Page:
Public Comment

Mac Head’s Musings -Your Personal Data, for Free on the‘Net

Glen Kohler
Friday November 29, 2019 - 06:37:00 PM

Ypur personal information has become a commodity, harvested and sold on the Internet. You might hope your private affairs are at least handled with care, in light of the thousands of hackers, phishers, and ’bots hitting every web site and server, 24 hours a day. But no, not always. 

Take data seller Apollo, for example. Apollo—which you have probably never heard of—is big in what they call Sales Intelligence. The firm is what is known as a data aggregator: it collects all manner of data from public sources on the web, as well as social networks such as Twitter and LinkedIn, then sells it to every Tom, Dick, or Harry that can pay Apollo’s tarriff. 

This year (at least) data aggregator Apollo failed to secure its web servers. Really. 

Computer and web-savvy people could get in and help themselves. We know this because Vinny Troia, founder of Night Lion Security, makes it a habit to scan the internet for databases that are not secure. Last Summer Vinny discovered that he could access Apollo's very large database. For hackers and ‘bots that’s like leaving a camera on the dashboard of your car and the doors unlocked. Help yourselves, fellas.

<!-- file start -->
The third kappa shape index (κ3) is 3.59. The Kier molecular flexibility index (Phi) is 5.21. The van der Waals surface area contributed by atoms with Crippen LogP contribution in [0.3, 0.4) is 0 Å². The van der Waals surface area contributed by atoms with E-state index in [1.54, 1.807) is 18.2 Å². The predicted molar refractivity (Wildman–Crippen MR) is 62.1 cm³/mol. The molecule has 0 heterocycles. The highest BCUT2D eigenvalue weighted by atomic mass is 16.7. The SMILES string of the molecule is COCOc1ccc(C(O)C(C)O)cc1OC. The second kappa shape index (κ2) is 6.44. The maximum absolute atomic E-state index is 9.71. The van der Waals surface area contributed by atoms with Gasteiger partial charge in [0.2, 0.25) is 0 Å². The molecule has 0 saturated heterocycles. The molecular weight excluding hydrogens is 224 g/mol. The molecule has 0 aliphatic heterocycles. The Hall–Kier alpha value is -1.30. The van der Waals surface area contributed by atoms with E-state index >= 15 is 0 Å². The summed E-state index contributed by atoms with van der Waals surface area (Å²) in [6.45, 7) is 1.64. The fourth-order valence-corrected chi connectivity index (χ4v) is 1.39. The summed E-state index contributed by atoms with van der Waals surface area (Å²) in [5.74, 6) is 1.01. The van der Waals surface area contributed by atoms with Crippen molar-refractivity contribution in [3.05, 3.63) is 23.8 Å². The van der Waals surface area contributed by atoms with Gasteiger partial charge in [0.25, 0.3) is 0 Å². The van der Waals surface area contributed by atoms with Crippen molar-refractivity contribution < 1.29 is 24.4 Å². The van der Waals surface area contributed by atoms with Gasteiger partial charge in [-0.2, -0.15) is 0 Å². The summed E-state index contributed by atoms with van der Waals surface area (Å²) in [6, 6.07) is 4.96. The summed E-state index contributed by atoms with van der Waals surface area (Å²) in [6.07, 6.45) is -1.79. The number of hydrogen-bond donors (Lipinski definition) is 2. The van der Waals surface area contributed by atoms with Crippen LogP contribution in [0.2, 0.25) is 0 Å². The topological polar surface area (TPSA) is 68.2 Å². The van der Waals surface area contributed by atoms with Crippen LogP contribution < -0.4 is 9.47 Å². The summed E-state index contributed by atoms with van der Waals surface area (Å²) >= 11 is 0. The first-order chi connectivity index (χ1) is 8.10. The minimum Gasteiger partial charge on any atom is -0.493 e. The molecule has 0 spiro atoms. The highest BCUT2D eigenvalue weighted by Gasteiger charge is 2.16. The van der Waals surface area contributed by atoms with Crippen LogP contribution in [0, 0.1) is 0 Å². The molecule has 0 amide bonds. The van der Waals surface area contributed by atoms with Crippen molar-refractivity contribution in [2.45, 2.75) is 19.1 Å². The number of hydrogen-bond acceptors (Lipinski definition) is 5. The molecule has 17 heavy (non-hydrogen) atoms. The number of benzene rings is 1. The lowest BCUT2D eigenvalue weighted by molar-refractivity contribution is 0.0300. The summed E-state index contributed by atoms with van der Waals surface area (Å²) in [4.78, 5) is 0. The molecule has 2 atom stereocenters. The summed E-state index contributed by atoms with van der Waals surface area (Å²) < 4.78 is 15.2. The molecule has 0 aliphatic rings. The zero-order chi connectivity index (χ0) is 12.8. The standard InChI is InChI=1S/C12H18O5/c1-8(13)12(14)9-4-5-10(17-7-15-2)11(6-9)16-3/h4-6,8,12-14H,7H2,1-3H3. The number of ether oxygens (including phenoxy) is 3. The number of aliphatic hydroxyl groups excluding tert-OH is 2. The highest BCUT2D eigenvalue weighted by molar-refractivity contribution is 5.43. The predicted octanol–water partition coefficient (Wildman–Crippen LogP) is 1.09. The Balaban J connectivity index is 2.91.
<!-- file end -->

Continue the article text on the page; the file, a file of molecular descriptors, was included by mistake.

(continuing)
Troia told Apollo that their fly was open in mid-August of this year. 

The sheer volume of information that was available makes this lapse significant. According to an article in Wired Magazine—the source for this story—Troia determined that Apollo possessed 212 million individual contacts, and over nine billion ‘data points’ that show relationships between firms and institutions. 

Given the vast amounts of digital criminal activity taking place every second of every day, is there any doubt that at least some dark entities helped themsevles to Apollo’s storehouse of personal data? Executives at Linked in, from which Apollo has gained copious amounts of information, were particularly angry. 


The people at Apollo aren’t the only ones being careless with other’s information. See Wired Magazine, 07.05.2019: 


Faster Broadband in the U.K. offers on online tool that shows, to some extent at least, whether your email address has been harvested and by whom: